Like so many things this summer, bar readiness is confusing right now. You know it’s essential to plan ahead and stay focused on studying for the bar exam, but how to do that when 1) important public events are deeply disturbing and distracting; and 2) for the first time any of us can remember, there are at least
three four different scheduled bar exam dates already; and 3) who knows what more might change? (Just as I published this post, the District of Columbia announced it was canceling its September bar exam date and would give a remote exam in October that would not provide a transferable score).
First, the crucial public events and protests. Many of you may have taken part already, more may take part in coming weeks. Please remember that you are already uniquely equipped to fight for justice, if you’re studying for a bar exam: you have a law degree. Only about .5% of the adult US population has that education. Meaning only about .5% of the adult US population has that kind of power to effect change through our legal system. To wield that power, you have to pass the bar. So your success this summer or fall on the bar exam may be one of the most valuable contributions you can make, long-term.
Second, whether you will take a bar exam in late July, early September, or late September, here are some things to keep in mind, at this point in the summer:
Here again is a recording of the MBE Overview program Professor Rich Freer did for us last year: MBE Overview-Prof. Freer 1-30-19. It’s a good reminder right now, as you continue to work in your commercial bar review courses, of his excellent advice. The MBE Subject Matter Powerpoint shown onscreen in this recording is also available on this blog, under Online Learning Resources (above), with the other MBE Subject Matter outline Powerpoints I created for these faculty-led sessions. They are drawn directly from the MBE Subject Matter Outline document on the website of the National Conference of Bar Examiners.
If you will take a bar in July, you now have seven weeks until the bar exam. It may be helpful to look again at those outlines occasionally, to see how the sub-topics within each major subject on the MBE relate to each other, while you continue to do practice MBE questions regularly in sets to test your knowledge. Don’t freak out if your results look worse when you do “mixed sets” of questions in different subject areas, as opposed to “blocks” of questions in one subject like Torts, or Contracts. That is normal, and part of the learning process! Don’t give up on doing the mixed sets — push through the challenge and keep doing them, knowing that you probably won’t score high for a while. Mixed question sets are a very effective way for most students to learn material, especially for an exam like the MBE where you won’t know what subject a given question is testing until you try to answer it. Doing them over an extended period of time, instead of cramming all the practice in at the end of your bar study, is also an effective learning strategy.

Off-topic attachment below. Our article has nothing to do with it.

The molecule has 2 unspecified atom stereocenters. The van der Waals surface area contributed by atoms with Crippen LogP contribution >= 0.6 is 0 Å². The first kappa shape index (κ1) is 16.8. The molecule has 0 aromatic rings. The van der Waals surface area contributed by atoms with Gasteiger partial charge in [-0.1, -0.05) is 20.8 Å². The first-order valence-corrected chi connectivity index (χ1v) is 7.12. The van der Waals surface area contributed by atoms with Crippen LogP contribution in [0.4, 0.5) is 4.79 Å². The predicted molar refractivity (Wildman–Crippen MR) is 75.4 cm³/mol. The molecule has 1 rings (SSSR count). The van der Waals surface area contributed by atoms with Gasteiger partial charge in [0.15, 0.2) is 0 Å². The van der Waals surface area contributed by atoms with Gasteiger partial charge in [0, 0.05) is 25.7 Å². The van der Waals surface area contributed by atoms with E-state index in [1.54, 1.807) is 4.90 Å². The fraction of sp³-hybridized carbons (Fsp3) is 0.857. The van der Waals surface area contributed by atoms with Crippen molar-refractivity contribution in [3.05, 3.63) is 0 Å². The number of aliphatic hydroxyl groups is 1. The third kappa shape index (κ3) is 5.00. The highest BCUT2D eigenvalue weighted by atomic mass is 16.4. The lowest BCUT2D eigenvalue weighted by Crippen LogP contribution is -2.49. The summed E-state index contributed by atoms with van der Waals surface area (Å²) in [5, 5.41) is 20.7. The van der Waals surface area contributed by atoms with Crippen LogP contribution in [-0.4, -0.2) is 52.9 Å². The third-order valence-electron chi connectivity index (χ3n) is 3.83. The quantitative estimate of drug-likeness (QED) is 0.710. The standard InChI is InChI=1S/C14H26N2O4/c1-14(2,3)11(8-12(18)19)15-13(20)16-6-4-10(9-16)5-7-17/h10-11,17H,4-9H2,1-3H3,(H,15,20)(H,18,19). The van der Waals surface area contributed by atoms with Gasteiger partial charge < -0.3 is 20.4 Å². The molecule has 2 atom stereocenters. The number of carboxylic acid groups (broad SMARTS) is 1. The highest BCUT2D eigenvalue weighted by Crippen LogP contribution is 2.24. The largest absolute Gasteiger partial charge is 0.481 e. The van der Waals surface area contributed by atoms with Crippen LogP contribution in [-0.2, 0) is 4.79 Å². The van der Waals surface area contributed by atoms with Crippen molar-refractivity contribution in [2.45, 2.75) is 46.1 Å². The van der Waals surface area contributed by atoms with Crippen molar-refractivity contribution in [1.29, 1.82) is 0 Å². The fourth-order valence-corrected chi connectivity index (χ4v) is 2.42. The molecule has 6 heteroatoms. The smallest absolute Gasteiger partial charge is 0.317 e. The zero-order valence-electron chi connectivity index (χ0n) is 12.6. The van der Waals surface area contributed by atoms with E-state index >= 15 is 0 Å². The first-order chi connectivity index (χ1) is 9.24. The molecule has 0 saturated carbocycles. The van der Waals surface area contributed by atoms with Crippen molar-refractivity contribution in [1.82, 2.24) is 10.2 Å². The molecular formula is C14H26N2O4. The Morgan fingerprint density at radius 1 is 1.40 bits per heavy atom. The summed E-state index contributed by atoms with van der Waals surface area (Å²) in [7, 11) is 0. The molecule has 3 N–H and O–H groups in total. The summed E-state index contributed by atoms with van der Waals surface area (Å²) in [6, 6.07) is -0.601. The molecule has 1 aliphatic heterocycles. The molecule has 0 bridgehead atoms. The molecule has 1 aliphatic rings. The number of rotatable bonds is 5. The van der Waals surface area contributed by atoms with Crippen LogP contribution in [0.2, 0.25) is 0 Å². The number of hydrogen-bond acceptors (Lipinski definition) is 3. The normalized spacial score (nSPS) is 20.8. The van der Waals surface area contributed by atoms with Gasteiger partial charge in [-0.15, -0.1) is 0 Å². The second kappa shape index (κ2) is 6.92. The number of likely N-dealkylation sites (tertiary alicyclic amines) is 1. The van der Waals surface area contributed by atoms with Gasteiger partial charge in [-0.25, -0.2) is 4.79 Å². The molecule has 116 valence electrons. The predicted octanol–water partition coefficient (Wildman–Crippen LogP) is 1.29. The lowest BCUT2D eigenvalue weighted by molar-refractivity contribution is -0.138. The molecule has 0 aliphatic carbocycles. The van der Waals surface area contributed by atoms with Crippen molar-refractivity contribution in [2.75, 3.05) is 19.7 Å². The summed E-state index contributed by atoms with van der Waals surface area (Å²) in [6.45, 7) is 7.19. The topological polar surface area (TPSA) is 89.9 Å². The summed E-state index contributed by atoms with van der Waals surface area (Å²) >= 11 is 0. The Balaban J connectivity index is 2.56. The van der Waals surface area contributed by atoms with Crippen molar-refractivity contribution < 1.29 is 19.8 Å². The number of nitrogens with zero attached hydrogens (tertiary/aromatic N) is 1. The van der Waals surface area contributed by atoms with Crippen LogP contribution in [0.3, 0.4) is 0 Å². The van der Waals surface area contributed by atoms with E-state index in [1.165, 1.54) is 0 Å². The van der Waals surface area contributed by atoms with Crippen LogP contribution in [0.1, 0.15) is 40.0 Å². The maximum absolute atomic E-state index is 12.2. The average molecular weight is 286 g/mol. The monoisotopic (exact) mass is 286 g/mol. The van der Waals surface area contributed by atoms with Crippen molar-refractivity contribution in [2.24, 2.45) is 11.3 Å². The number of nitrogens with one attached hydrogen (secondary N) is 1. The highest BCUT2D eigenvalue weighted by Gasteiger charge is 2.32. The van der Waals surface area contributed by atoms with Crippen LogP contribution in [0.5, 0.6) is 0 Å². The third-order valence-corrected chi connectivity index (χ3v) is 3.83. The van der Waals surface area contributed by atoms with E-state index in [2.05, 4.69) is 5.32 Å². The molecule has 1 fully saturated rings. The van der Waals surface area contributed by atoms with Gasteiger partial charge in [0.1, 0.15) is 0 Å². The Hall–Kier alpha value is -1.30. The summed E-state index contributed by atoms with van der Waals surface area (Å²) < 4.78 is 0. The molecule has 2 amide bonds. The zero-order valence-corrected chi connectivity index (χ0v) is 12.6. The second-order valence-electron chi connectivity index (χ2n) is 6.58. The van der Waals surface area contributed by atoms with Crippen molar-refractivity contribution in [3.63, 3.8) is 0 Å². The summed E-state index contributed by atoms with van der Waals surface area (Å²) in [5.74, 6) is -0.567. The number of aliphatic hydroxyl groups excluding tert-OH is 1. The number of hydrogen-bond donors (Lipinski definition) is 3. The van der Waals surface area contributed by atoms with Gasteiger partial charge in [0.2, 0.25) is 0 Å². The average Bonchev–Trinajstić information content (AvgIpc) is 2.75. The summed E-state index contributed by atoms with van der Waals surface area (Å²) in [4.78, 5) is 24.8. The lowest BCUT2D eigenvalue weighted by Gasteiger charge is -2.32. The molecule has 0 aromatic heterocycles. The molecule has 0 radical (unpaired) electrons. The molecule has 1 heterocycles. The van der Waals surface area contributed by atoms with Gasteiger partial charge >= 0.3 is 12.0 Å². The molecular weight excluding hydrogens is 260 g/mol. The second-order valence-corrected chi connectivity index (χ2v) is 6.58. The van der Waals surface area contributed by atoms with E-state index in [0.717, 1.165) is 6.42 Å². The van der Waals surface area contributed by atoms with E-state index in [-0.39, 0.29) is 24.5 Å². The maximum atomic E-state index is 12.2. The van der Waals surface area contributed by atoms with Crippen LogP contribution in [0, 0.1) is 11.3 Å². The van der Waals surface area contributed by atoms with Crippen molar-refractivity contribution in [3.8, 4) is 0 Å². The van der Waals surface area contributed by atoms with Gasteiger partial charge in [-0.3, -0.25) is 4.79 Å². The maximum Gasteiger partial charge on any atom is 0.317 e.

If you will take a bar in September, you have the opportunity to spread out practice questions even more, and use principles of “spaced repetition.” As we said two weeks ago in our first online “Bar Study Hall”, it is critical to be using this time wisely, and you should have in place now a written plan for how your personal study schedule will proceed, all summer. Use the gift of extra weeks to do more practice questions and better self-assessment on all parts of the bar exam: MBE, MPT, and essays.
“Forced retrieval”, which is what you are doing when you give yourself practice questions and tests, is a highly effective learning technique. Remember that it’s not the initial results you get that matter, no one else is watching! What matters is the process of making yourself answer questions, over and over, and then reviewing your results to understand what you got wrong and how to answer correctly next time. Active learning, retrieval and practice always win over passive “recognition” (re-reading and re-watching material you’ve seen before, without then testing yourself on it). It is well-established that adult learners learn best when their activities are “meaningful, active, motivating, and significant.” Your effort to pass the bar is meaningful and significant, to yourself and to others. Keep it active and stay motivated!
Third, no one knows for sure what this summer may bring in terms of COVID-19. That’s just the reality of life right now, including for the jurisdictions and public officials who administer bar exams. So while it really is essential to have a written personal study plan and schedule, write it in pencil. You might have to change it because of personal circumstances unique to you, or because the jurisdiction where you plan to take the exam has had to change something. Stay up-to-date on your jurisdiction; the National Conference of Bar Examiners updates its summary of jurisdiction information at least weekly, if not more often.
Finally, keep taking good care of yourself. The ABA has provided some great online resources, including this video/audio recording: “Self-Care and Mindfulness in the Age of COVID-19.” The ABA Law Student Division also has lots of good resources and guidance for tackling the project of studying for the bar exam.
It has been a very challenging spring and this summer promises more challenges. Try to remember how important your ultimate goal is, for you and for others, and keep your eyes on that prize — a license to practice law. Stay safe, and stay well!
Featured image from www.law.com.